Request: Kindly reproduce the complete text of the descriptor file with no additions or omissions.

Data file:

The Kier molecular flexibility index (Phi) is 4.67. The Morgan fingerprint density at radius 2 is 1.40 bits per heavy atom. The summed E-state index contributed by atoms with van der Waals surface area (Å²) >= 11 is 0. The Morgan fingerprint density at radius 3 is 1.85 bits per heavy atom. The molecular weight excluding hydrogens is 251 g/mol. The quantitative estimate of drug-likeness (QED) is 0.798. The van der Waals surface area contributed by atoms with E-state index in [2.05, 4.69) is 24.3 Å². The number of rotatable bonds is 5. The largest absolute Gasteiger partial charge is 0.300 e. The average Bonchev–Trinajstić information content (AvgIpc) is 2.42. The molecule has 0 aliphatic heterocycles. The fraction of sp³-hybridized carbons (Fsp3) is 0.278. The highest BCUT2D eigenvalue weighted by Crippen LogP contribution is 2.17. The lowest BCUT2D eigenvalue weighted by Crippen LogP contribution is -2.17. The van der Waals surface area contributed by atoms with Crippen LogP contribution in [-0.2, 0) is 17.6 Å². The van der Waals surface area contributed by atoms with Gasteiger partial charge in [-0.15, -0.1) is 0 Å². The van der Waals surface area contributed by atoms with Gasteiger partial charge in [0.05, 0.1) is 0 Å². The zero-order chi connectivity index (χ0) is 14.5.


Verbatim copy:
The Kier molecular flexibility index (Phi) is 4.67. The Morgan fingerprint density at radius 2 is 1.40 bits per heavy atom. The summed E-state index contributed by atoms with van der Waals surface area (Å²) >= 11 is 0. The Morgan fingerprint density at radius 3 is 1.85 bits per heavy atom. The molecular weight excluding hydrogens is 251 g/mol. The quantitative estimate of drug-likeness (QED) is 0.798. The van der Waals surface area contributed by atoms with E-state index in [2.05, 4.69) is 24.3 Å². The number of rotatable bonds is 5. The largest absolute Gasteiger partial charge is 0.300 e. The average Bonchev–Trinajstić information content (AvgIpc) is 2.42. The molecule has 0 aliphatic heterocycles. The fraction of sp³-hybridized carbons (Fsp3) is 0.278. The highest BCUT2D eigenvalue weighted by Crippen LogP contribution is 2.17. The lowest BCUT2D eigenvalue weighted by Crippen LogP contribution is -2.17. The van der Waals surface area contributed by atoms with Crippen LogP contribution in [-0.2, 0) is 17.6 Å². The van der Waals surface area contributed by atoms with Gasteiger partial charge in [-0.15, -0.1) is 0 Å². The van der Waals surface area contributed by atoms with Gasteiger partial charge in [0.05, 0.1) is 0 Å². The zero-order chi connectivity index (χ0) is 14.5.